18. I agree with the distraction method. Alternate sources of food work great for the birds in my yard and garden – plus I get to enjoy the birds. I have one friend that actually cultivated a relationship with one squirrel, and it was territorial enough that it kept the others away.

    We have tons of voles this year…but so far, the dog chasing them around the yard doesn’t seem to leave them enought time to crawl up the side of the garden beds.

    I have only had hit-or-miss luck with the distraction technique when it comes to moose though. I plant cabbage or sweet peas or other sacrificial plants elsewhere in the yard. Last year it didn’t work so well though. One afternoon I looked at the legumes and decided that my mother-in-law and I would pick the next morning. By the next morning, it was like someone hit the bed with a weed whacker…they just buffet’ed right through my peas and beans. Fences have to be pretty tall and re-enforced to keep out the moose if they really want to get in. And I just really don’t want the prison look around my garden.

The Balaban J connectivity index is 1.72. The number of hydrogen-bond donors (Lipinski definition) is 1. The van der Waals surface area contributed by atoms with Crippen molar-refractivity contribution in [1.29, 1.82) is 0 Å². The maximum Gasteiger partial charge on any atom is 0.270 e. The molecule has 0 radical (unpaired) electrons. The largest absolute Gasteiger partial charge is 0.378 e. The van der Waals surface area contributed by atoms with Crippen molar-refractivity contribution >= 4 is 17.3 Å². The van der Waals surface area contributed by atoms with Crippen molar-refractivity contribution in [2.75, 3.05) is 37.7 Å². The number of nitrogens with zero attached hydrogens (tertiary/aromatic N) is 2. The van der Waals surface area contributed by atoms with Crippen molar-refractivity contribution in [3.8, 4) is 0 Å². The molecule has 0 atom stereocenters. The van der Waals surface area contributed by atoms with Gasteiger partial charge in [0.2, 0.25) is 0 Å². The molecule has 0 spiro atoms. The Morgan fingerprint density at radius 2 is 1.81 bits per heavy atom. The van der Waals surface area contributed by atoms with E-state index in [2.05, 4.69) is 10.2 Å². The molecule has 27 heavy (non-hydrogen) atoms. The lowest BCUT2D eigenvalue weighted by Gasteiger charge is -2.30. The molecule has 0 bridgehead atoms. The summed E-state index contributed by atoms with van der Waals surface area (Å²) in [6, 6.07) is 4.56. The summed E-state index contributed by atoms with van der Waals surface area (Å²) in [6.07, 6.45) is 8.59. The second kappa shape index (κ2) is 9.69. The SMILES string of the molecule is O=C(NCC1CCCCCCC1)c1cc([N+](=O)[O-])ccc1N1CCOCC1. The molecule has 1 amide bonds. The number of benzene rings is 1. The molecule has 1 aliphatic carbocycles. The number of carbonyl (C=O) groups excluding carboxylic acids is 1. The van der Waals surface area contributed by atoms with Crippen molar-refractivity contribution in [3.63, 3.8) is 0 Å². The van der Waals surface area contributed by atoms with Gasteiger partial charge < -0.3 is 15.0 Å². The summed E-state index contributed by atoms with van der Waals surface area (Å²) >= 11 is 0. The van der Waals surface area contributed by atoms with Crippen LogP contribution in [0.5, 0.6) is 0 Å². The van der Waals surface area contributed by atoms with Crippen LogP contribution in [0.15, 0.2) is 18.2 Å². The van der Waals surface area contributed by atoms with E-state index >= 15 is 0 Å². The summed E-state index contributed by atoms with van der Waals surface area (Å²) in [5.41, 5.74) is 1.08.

19. There seems to be no one-size-fits-all solution for deer. The smelly sprays that many people have no luck with (liquid fence, bob-ex, coyote or husband! urine etc) work best if they are rotated, as it seems the deer can get used to one if it is used exclusively. Big fat borders or even strategically placed clumps of nepeta and monarda (strong aromatic perennials) will be avoided by them, especially if they are not under a lot of pressure in the neighborhood to pass through or by them. That’s also a big key – I live in rural CT, with 1000’s of deer filled acres around. I cannot have tulips, the hostas do get nibbled, but never decimated, (and usually on the sides of trees that are hidden from the house, never on the sides facing the house), and sunflowers in my veggie garden some years make it, some years don’t, but because they have many other options in the surrounding woods I manage to keep most things safe. They also used to walk right through my property between two wooded areas, I made them alter their traffic pattern (with some fencing, not enough to stop them, but enough to make them think about it – it was easier to walk around). In more developed suburban areas where they are under stronger pressure, they are much more aggressive and my tactics likely would not work as well. I have never lost a daylily, even though they grow just 15 feet from those same hostas that get nibbled – the daylilies are surrounded by monarda & nepeta. Gotta think in flexible terms – kind of like a deer…..